1. Understand the product

Do what you can to fully understand what you are working with by:
a. Reading the existing manuals and documentation
b. Measuring and testing what you can
c. Dissecting the product and analysing individual components or functions

If possible, try to get two samples of every product you want to analyse: one product to be totally dismantled and studied inside out, while the other will be used as-is to understand the intended use.

So, what are you going to test? With every product, there are always interesting things to measure and to test. For example, from an electric viewpoint, you can measure start-up, peak, and the idle current. If there are batteries, measure the charging current, test the capacity of the battery, and simulate under- and over-voltage scenarios. This will show you how the product behaves under stress conditions and how it manages power consumption.

Sometimes, over-optimistic marketing claims of competitors are discovered or the need to update your own documentation.
During the dissecting phase, it is worthwhile to document how easily the product can be assembled or serviced. That means counting how many screws, clips, cable harnesses, and small parts are present. All of these add to the total costs of the product, not just the material costs. Two similar functioning products can have totally different assembly methods. Some methods include a lot of hand labour, which only makes sense if labour costs are low (which is not the case for a lot of EU countries).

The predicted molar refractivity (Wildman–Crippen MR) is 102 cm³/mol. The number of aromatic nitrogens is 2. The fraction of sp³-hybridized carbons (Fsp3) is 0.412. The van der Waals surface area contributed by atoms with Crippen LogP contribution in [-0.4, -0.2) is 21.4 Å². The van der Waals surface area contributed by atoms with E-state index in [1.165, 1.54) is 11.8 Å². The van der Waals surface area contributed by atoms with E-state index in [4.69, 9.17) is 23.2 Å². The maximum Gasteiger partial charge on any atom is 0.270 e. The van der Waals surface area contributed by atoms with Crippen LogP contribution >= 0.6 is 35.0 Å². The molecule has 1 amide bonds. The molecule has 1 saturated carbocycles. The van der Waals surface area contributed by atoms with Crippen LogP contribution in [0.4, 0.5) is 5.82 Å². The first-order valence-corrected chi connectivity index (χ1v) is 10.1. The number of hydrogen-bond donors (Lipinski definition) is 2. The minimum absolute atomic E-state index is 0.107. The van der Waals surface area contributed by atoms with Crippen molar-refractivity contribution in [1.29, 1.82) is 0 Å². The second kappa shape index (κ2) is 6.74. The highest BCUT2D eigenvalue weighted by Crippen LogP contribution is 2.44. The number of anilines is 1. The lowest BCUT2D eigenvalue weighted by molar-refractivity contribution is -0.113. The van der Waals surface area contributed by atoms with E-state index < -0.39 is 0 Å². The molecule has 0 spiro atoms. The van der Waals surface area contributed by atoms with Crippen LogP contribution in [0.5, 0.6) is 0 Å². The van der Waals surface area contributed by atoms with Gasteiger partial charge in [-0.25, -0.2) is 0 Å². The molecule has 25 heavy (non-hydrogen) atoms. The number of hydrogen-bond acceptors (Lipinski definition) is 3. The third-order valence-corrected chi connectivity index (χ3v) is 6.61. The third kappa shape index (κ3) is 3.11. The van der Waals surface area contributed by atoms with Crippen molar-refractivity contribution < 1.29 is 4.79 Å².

Now that you have an understanding of the product, we are moving on to grouping its functions:

2. Group product components into functions

With this step, the plan is to compare your product to other competitors. Rather than calculating the costs of individual components, you will group all components that perform a specific function together. For example, some products can have touch screens and no physical buttons; some might have buttons and no display. In this case, it will not be useful to have a component group called “Displays” but rather a function group called “User Interface”. Then you can group all buttons and displays used for user interfaces together.

To perform the grouping correctly early in the study is essential. Do spend some time discussing the correct groups as this will be your framework for the rest of the cost reduction study!

3. Apply costing to all functions

Now it is finally time to apply costs. The moment you have been waiting for.

This step of the product cost reduction process can be tricky as some components have multiple functions. For example, a Microcontroller Unit (MCU) can be used for the user interface and to control another defined function like, for instance, a motor.

With these cases, a percentage value can be given to each function. In our example above, the cost of the MCU can be allocated with 50 % to the user interface, 25 % for performing the motor functions, and the other 25 % for connectivity.

In other cases, calculating the cost of each passive component is not always practical and possible. This is where assumptions must be made. What you will need to do so is a diverse team of, for instance, mechanical, electronic, and systems engineers. Everyone analysing the parts they are familiar with and assigning a cost to them.